October 5th 2010
It’s the end, the end of the 70s; it’s the end, the end of the century

Posted under American history & bad language & fluff

Check out these tidbits of twentieth-century American history, all found in that 20th century medium, radio:

  • First, Nina Totenberg interviewed retiring Supreme Court Associate Justice John Paul Stevens and NPR presented it in two parts yesterday (here and here.)  Listen to him dish on the 1932 World Series, originalism, his working philosophy, Antonin Scalia’s poor history of dire predictions, and the one decision he regrets in his years on the court he served for more than a third of a century.  He’s 90, but he doesn’t sound a day over 65. 
  • Next, don’t miss Dana Ivey’s reading of Grace Paley’s “Six Days: Some Rememberings,” a 17-minute memoir about her sentence to the Women’s House of Detention, a Greenwich Village women’s prison, for protesting the Vietnam War.  It’s the first story on this episode of Selected Shorts, “Humor Me.”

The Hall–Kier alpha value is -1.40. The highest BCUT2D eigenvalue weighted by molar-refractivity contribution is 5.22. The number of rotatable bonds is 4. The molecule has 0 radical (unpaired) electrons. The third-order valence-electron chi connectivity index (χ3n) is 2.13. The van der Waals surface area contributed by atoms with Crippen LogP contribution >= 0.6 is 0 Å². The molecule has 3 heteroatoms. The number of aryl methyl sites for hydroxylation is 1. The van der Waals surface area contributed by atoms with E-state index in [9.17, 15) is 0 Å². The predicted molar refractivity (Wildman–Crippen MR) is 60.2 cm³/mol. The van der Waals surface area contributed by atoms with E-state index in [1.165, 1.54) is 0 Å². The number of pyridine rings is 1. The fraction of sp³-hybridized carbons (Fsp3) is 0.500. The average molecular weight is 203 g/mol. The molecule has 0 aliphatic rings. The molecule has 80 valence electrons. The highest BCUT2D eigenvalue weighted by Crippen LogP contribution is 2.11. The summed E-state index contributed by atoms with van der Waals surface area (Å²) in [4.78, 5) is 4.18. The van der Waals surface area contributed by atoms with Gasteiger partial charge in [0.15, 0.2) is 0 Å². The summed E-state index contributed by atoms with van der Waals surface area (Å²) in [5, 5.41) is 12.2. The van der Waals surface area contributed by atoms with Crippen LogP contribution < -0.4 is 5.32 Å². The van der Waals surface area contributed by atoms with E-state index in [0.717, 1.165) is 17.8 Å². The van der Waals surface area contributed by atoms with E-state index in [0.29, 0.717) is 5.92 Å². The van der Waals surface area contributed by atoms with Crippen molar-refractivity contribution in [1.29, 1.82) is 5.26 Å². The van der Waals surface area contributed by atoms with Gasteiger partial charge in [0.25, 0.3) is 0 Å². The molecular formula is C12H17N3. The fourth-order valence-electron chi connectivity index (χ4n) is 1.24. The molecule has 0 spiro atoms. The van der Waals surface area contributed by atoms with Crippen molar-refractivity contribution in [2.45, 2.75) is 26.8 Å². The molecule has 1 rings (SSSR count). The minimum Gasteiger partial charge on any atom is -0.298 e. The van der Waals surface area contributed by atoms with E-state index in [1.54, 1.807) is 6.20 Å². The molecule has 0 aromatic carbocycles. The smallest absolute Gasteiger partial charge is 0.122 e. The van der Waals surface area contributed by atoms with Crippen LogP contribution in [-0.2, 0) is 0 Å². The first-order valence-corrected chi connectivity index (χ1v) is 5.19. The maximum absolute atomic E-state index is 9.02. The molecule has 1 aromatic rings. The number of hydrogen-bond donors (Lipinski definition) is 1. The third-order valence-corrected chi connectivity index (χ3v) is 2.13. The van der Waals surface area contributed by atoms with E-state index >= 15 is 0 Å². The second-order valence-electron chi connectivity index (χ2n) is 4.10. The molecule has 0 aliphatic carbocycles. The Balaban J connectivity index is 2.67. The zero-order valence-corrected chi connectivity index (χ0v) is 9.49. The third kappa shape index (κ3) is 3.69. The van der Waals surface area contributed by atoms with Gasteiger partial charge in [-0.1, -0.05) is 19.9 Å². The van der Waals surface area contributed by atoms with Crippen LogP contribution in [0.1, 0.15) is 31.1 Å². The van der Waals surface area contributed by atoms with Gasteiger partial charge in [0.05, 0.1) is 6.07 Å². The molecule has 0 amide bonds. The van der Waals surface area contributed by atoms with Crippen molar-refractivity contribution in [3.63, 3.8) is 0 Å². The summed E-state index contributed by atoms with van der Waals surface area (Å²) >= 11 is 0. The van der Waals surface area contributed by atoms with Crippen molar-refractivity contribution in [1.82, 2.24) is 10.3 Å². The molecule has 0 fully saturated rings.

• Finally, I’ll just let Joey and the boys have the last word on the last century: Continue Reading »


October 4th 2010
Women in Early America: CFP and reminder

Posted under American history & conferences & O Canada & women's history

Today’s post is a public service announcement that proposals for “Women in Early America,” a workshop jointly sponsored by the William and Mary Quarterly and the University of Southern California-Huntington Library Early Modern Studies Institute, are due Friday, October 15.  This workshop is one in an annual series designed to identify and encourage fresh trends in understanding the history and culture of early North America.